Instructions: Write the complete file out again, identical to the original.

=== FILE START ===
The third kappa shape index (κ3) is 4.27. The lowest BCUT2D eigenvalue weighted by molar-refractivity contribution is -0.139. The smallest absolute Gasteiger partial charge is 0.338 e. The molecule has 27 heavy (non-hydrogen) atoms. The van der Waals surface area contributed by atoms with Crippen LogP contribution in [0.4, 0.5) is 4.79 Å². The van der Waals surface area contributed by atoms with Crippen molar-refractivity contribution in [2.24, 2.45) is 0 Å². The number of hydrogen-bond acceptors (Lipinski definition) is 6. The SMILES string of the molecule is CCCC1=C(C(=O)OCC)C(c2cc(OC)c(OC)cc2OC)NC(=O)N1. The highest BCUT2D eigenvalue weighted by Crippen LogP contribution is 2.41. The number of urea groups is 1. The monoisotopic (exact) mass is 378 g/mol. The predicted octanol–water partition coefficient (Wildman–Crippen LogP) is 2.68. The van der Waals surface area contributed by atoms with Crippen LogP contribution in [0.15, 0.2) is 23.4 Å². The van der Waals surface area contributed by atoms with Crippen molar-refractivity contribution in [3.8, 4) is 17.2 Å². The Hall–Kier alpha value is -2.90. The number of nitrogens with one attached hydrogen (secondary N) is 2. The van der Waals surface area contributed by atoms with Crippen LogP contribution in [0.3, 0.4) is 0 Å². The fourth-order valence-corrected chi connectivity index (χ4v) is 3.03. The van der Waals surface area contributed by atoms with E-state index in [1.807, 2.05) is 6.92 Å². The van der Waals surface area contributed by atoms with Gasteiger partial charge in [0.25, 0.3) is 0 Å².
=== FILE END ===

The third kappa shape index (κ3) is 4.27. The lowest BCUT2D eigenvalue weighted by molar-refractivity contribution is -0.139. The smallest absolute Gasteiger partial charge is 0.338 e. The molecule has 27 heavy (non-hydrogen) atoms. The van der Waals surface area contributed by atoms with Crippen LogP contribution in [0.4, 0.5) is 4.79 Å². The van der Waals surface area contributed by atoms with Crippen molar-refractivity contribution in [2.24, 2.45) is 0 Å². The number of hydrogen-bond acceptors (Lipinski definition) is 6. The SMILES string of the molecule is CCCC1=C(C(=O)OCC)C(c2cc(OC)c(OC)cc2OC)NC(=O)N1. The highest BCUT2D eigenvalue weighted by Crippen LogP contribution is 2.41. The number of urea groups is 1. The monoisotopic (exact) mass is 378 g/mol. The predicted octanol–water partition coefficient (Wildman–Crippen LogP) is 2.68. The van der Waals surface area contributed by atoms with Crippen LogP contribution in [0.15, 0.2) is 23.4 Å². The van der Waals surface area contributed by atoms with Crippen molar-refractivity contribution in [3.8, 4) is 17.2 Å². The Hall–Kier alpha value is -2.90. The number of nitrogens with one attached hydrogen (secondary N) is 2. The van der Waals surface area contributed by atoms with Crippen LogP contribution in [0.3, 0.4) is 0 Å². The fourth-order valence-corrected chi connectivity index (χ4v) is 3.03. The van der Waals surface area contributed by atoms with E-state index in [1.807, 2.05) is 6.92 Å². The van der Waals surface area contributed by atoms with Gasteiger partial charge in [0.25, 0.3) is 0 Å².